As a part of the long running peace negotiations between the Taliban and the United States government, the only American POW held by enemy forces in Afghanistan was released on May 31st. The handover was carefully orchestrated by the Central Intelligence Agency, with operators from an Army Special Operations unit providing the boots on the ground to secure the Taliban’s prisoner: Bowe Bergdahl. The men of JSOC had eyes on Bergdahl for over three months, but were waiting for the situation to fully develop. For various reasons, it appears that for Bergdahl to be released, everything needed to line up diplomatically rather than tactically.

The release of five high level Taliban prisoners from Guantanamo has been considered by many Americans to be too high a price to pay for the safe return of one low-ranking American soldier. However, it must be remembered that Bergdahl was at this point a pawn in the game. Who he was or was not had been rendered irrelevant, now he was a political bargaining chip in negotiations which are to pave the way for a face saving US withdrawal from Afghanistan. In short, getting Bergdahl back wasn’t about Bergdahl, but rather about the future of every other service man and woman in Afghanistan.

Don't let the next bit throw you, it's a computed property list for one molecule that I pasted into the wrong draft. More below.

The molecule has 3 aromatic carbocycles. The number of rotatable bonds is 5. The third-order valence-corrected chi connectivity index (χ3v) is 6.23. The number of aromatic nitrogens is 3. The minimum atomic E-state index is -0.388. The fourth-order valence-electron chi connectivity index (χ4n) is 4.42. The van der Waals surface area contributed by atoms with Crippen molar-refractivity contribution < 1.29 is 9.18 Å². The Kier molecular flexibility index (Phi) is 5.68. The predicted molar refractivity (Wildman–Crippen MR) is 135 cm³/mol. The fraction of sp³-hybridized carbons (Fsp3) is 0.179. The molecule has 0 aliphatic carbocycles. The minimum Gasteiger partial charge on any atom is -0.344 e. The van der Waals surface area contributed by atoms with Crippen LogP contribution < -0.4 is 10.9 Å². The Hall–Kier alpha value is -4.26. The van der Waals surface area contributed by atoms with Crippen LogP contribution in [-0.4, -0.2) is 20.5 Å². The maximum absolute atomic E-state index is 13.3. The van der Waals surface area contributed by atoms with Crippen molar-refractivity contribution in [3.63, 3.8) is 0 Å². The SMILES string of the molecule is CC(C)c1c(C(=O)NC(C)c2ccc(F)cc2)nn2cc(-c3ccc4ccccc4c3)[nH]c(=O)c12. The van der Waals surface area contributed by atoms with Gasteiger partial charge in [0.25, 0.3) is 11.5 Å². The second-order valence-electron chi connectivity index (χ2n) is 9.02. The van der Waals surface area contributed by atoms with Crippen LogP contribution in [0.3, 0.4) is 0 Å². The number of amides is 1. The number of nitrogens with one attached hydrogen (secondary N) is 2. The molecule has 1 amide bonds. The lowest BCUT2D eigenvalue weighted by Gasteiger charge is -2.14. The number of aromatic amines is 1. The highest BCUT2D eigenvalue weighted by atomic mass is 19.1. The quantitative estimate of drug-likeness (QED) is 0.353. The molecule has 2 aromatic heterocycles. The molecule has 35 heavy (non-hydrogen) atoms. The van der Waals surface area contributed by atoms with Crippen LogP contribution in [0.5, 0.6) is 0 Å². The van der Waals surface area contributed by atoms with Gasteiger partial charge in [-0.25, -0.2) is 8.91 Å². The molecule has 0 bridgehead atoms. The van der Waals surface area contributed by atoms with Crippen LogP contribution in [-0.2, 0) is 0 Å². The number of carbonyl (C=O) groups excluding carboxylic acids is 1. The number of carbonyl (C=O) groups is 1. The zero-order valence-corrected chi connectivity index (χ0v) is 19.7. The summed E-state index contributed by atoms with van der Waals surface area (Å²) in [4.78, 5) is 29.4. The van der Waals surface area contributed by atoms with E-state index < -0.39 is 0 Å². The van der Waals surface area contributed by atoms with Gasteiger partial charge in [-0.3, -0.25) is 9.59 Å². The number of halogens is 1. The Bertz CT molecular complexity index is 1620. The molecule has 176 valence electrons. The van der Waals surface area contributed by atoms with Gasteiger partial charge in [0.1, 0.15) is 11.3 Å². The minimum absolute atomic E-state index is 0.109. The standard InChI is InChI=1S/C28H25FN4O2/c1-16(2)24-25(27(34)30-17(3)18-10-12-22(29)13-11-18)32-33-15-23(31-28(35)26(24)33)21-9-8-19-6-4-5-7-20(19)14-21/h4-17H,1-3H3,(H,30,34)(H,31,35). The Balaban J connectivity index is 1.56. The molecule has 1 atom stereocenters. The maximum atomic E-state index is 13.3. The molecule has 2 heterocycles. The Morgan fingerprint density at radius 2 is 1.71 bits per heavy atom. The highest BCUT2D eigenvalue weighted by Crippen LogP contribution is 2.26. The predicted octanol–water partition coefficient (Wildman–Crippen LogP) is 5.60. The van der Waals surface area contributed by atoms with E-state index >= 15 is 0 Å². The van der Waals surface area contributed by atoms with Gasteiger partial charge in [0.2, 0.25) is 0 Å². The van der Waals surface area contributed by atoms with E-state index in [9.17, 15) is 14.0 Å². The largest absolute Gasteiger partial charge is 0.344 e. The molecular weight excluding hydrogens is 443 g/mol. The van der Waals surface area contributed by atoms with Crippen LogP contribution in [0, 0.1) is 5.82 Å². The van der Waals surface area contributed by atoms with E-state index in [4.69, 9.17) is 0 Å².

Now that he is back in American hands, it seems safe to say that he will be thoroughly debriefed. Many have called Bergdahl’s motivations and loyalties into question, especially in regards to how he disappeared from his post in Afghanistan and was eventually captured by the enemy. Suffice to say that Bowe Bergdahl probably will not be shaking President Obama’s hand anytime soon, much less be allowed near any other important figure as long as the Secret Service has a say in the matter.

What was running through Bergdahl’s mind in the months and days leading up to his disappearance is impossible for us to say, but simply by talking to former soldiers who served with him, many puzzling questions come to the forefront. SOFREP recently spoke with the medic who served in Bergdahl’s platoon to gain further insight in what really happened in OP Mest on June 30, 2009 when Bergdahl went missing.